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HomeArts/LeisureHow James William Hooten Served and Sacrificed for Our Nation

How James William Hooten Served and Sacrificed for Our Nation

Essay Written by Alayna Pike of Kenwood Middle School
As part of the Clarksville Kiwanis Club’s Memories of Service and Sacrifice Project’s “Interview a Veteran Contest”

James W. Hooten, the only son of James and Dottie Hooten served and sacrificed for our nation. He is my Great Uncle. He was eighteen years old when he was first drafted, right after he graduated from high school in 1969.

He had to do his training (boot camp) at Fort Knox, then he was sent to Fort Campbell Kentucky for six months, before he had to leave his close family and friends to go in fight in Vietnam War.

He was SP4 field artillery, so he was in the thick of it all! All his life up to this point was spent with his family, so he had to grow up fast. He had no idea what he was getting himself into. He was scared, but he told himself if he wanted to make it home alive. He had to be strong and become a man fast.

Alayna Pike reads a part of her essay at the “Interview A Veteran” Essay Contest Winners program Tuesday, November 8th 2011.
Alayna Pike reads a part of her essay at the “Interview A Veteran” Essay Contest Winners program Tuesday, November 8th 2011.

From the time he got off the plane he seen things that will haunt his thoughts and dreams forever. He was only over there for one year, and in those 12 months he saw his friends dying right in front of him. That is the worst thing anyone could ever see.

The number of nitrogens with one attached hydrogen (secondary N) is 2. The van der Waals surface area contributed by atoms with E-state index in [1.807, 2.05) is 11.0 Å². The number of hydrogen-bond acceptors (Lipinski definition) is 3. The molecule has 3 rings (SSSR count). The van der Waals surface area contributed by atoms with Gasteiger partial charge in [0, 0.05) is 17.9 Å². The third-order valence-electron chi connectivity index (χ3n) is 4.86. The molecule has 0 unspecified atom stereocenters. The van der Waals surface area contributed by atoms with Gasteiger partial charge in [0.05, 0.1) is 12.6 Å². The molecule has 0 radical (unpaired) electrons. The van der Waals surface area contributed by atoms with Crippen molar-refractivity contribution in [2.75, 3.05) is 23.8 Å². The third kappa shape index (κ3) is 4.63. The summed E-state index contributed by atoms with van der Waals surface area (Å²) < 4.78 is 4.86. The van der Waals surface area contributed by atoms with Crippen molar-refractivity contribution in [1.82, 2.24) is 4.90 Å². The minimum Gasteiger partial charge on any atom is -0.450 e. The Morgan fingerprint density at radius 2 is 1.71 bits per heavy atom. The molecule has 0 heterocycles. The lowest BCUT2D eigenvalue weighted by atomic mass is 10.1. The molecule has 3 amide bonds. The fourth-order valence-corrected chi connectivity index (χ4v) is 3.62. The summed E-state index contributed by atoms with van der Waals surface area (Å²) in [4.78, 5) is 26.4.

Having to walk in swamps day and night was terrifying especially during the night because he couldn’t see what was right in front of him let alone what was behind him. They also had to worry about bacteria on the feet and skin, and had to watch out for insects that could bite them. He had to go with his instinct to keep his mind on what was going on around him.

Everyday he was over there he would hear loud terrifying guns firing and men yelling. Think of the worst sounds you could think of; he heard them all. He walked and fought with veterans who soon became his family, but he didn’t t know if any of them would make it to see another day.

Alayna Pike receives an award at the Clarksville Kiwanis Club's Memories of Service and Sacrifice Project's "Interview a Veteran" essay contest.
Alayna Pike receives an award at the Clarksville Kiwanis Club's Memories of Service and Sacrifice Project's "Interview a Veteran" essay contest.

The men who fought in this war were young just like my Great Uncle James. He saw a lot of his friends get blown up, parts of their bodies not there anymore, or there would be nothing left of them. The hardest thing my Uncle had to see was his friends dying right in front of him, and knowing he couldn’t do anything to save them.

My Great Uncle said “Being over there listening to all the guns firing, hearing screaming , seeing fires, planes going down, never knowing what was ahead of them as they were walking for miles, was a huge nightmare!” He said his experiences made him become a man fast, and made him realize what they were fighting for.

He was over there for one year; he did have R&R. They sent him to Austria for three weeks, and then he went back to Vietnam. He served another year. He was gone a total of two years before he finally came home to stay in 1971.

The experience he had being in the army had affected him a lot. Even to this day he has nightmares about his time in Vietnam. Dreaming about the death he saw over there is horrible. Thousands of young men died for our country. I simply can’t imagine what my Great Uncle went through.

Back then soldiers were treated badly when they came home from the war. Now, when James sees a soldier coming home from the war, he is so them.

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